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Laura Seitz, Deseret Morning News
Developer Mike Burns walks the rolling hills of the Red Ledges property Wednesday.

HEBER CITY — Towering redrock cliffs and rolling hills of juniper trees that once were home to sheep and ranchers will soon be welcoming golfers and millionaires, as one of this area's biggest residential developments nears approval.

Sitting on 1,900 acres, the Red Ledges is expected to include nearly 1,500 new home sites. The Heber City Council is considering incorporating the development into the city, and if that happens, it would bring a 50 percent increase in the number of residences now within the city's boundaries.

But the development's sheer size has caused alarm among some local residents, who worry it will increase traffic and diminish the area's rural character.

"It will definitely change the nature of the Heber Valley," said Bart Mumford, an engineer with Heber City who is involved in reviewing plans for the development. "With all the growth that we are experiencing up here, I don't think it will be the quiet little town it once was."

Heber now has 3,000 residences. Many call the Red Ledges area one of the most scenic properties around. The property straddles unincorporated Wasatch County and Heber City. Most of the land, 1,500 acres, is in the county. The remaining acreage is in Heber.

"To me it's a piece of southern Utah without all the heat," said Ben McNaughtan, whose grandfather and father both farmed a portion of the property. "If we could have farmed it forever, we would have done that. But the direction this valley is headed, it just doesn't work anymore."

The property is co-owned by Tony Burns, the former chief executive officer of Ryder; and Nolan Archibald, chief executive officer of Black & Decker. Burns and Archibald both have ties to Utah.

The Red Ledges will be an exclusive gated community with an equestrian center, tennis academy, extensive trail system and an 18-hole Jack Nicklaus golf course.

Wasatch County and Heber officials were pleased that Red Ledges will include 950 acres of open space — half the size of the project. Al Mickelsen, Wasatch County planner, said the county hopes to put conservation easements on that open space, which would prevent development on it.

"If we could plan a community with a zone that said all these homes will spread over 1,900 acres, with over 50 percent open space — that's a product we'll be really glad to have," Heber Mayor David Phillips said. "You don't find any subdivisions that have that kind of open space."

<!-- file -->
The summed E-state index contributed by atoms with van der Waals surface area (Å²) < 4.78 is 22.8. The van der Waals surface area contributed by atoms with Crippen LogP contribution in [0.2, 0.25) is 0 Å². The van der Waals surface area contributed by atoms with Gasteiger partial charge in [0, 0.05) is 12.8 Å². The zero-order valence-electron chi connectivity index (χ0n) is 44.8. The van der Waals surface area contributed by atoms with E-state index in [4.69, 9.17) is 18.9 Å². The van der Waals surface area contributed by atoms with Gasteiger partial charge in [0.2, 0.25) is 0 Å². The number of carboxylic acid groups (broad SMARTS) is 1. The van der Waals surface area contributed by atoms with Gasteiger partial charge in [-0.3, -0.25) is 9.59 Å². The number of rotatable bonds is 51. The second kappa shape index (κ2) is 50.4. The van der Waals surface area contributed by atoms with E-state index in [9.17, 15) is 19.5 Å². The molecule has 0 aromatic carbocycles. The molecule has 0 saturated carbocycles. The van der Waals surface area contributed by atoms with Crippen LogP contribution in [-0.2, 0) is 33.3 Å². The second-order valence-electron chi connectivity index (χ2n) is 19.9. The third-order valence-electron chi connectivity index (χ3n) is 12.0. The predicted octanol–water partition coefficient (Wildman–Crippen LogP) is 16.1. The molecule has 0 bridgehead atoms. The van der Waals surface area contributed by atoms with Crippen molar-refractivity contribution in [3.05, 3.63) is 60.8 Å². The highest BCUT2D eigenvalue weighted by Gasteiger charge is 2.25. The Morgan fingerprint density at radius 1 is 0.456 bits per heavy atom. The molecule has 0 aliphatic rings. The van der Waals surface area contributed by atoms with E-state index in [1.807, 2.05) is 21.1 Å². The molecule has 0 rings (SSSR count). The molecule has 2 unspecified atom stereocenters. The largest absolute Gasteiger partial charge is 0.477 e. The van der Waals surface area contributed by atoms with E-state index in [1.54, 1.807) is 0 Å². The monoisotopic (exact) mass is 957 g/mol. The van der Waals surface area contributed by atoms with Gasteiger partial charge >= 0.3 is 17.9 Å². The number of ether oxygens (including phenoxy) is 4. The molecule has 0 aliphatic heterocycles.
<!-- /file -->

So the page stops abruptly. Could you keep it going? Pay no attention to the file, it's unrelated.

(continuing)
But LeNell Heywood, who lives just west of the property, says the Red Ledges, combined with other new developments in the valley, will create a "traffic disaster" for Heber's two-lane roads.

Todd Cates, project manager of Red Ledges, downplayed such concerns, saying that more than half of the residents at the development will likely be second-home owners. However, a traffic study commissioned by the developer shows that the Red Ledges and other surrounding developments will generate an additional 5,400 daily vehicle trips by 2030 on Heber City's Center Street, the main collector road for the Red Ledges.

Plans already are under way by Heber City to expand Center Street's two lanes into four. Cates said the improvements will easily accommodate the additional traffic.

But Bob Wren, Wasatch County planning commissioner, said more roads would likely be needed and would have to be paid for by Heber, which would have the greatest traffic burden.

Tonight, the Wasatch County Planning Commission will hold a public hearing for a zoning-change request for the Red Ledges. The site is currently zoned as a preservation zone, which allows one house per 160 acres. Cates is requesting a change to a mountain zone, which would up the density to one house per five acres. It would also allow for bonus densities.

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"A lot of people have questioned whether we need a gated community in Heber," Wren said. "Does it really need to be exclusive?"

But for Phyllis Christensen, 79, who owned nearly 1,200 acres of the Red Ledges with her late husband, Garold, a sheep rancher, the benefits of selling were too great.

"You know farmers are dirt poor," Christensen said. "I didn't think I would ever sell it. It was just an opportunity to have some cash flow. I can help all of my kids and all of my grandkids with the sale of it."


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